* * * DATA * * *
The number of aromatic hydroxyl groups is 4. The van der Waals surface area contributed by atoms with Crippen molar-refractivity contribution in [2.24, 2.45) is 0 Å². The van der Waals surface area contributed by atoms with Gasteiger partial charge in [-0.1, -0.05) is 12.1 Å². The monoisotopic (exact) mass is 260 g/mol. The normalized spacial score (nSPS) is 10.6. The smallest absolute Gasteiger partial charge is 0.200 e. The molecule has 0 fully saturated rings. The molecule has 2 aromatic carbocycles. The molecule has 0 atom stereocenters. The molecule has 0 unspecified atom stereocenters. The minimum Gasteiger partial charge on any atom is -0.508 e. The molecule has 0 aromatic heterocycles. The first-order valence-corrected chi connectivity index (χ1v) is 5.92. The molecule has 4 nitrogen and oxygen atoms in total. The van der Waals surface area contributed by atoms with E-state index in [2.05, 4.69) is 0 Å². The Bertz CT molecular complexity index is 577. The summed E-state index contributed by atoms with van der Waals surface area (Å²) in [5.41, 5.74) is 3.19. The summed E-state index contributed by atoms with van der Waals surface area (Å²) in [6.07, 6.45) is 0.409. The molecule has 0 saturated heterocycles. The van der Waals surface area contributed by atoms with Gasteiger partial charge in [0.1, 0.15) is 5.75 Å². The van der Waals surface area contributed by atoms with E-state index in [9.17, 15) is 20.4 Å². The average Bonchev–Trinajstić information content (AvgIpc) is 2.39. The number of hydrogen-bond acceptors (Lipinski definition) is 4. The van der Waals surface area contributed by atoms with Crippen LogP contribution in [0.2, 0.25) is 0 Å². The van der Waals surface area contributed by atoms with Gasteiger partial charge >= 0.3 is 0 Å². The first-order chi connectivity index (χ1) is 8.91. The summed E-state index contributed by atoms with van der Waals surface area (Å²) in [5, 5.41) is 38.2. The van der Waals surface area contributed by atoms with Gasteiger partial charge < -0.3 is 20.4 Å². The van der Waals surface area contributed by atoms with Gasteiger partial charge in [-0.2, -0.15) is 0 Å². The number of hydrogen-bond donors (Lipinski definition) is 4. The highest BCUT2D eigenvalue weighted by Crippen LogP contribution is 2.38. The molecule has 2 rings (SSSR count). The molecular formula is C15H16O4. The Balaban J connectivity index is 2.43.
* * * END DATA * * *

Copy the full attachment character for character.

The number of aromatic hydroxyl groups is 4. The van der Waals surface area contributed by atoms with Crippen molar-refractivity contribution in [2.24, 2.45) is 0 Å². The van der Waals surface area contributed by atoms with Gasteiger partial charge in [-0.1, -0.05) is 12.1 Å². The monoisotopic (exact) mass is 260 g/mol. The normalized spacial score (nSPS) is 10.6. The smallest absolute Gasteiger partial charge is 0.200 e. The molecule has 0 fully saturated rings. The molecule has 2 aromatic carbocycles. The molecule has 0 atom stereocenters. The molecule has 0 unspecified atom stereocenters. The minimum Gasteiger partial charge on any atom is -0.508 e. The molecule has 0 aromatic heterocycles. The first-order valence-corrected chi connectivity index (χ1v) is 5.92. The molecule has 4 nitrogen and oxygen atoms in total. The van der Waals surface area contributed by atoms with E-state index in [2.05, 4.69) is 0 Å². The Bertz CT molecular complexity index is 577. The summed E-state index contributed by atoms with van der Waals surface area (Å²) in [5.41, 5.74) is 3.19. The summed E-state index contributed by atoms with van der Waals surface area (Å²) in [6.07, 6.45) is 0.409. The molecule has 0 saturated heterocycles. The van der Waals surface area contributed by atoms with Gasteiger partial charge in [0.1, 0.15) is 5.75 Å². The van der Waals surface area contributed by atoms with E-state index in [9.17, 15) is 20.4 Å². The average Bonchev–Trinajstić information content (AvgIpc) is 2.39. The number of hydrogen-bond acceptors (Lipinski definition) is 4. The van der Waals surface area contributed by atoms with Crippen LogP contribution in [0.2, 0.25) is 0 Å². The van der Waals surface area contributed by atoms with Gasteiger partial charge >= 0.3 is 0 Å². The first-order chi connectivity index (χ1) is 8.91. The summed E-state index contributed by atoms with van der Waals surface area (Å²) in [5, 5.41) is 38.2. The van der Waals surface area contributed by atoms with Gasteiger partial charge < -0.3 is 20.4 Å². The van der Waals surface area contributed by atoms with Gasteiger partial charge in [-0.2, -0.15) is 0 Å². The number of hydrogen-bond donors (Lipinski definition) is 4. The highest BCUT2D eigenvalue weighted by Crippen LogP contribution is 2.38. The molecule has 2 rings (SSSR count). The molecular formula is C15H16O4. The Balaban J connectivity index is 2.43.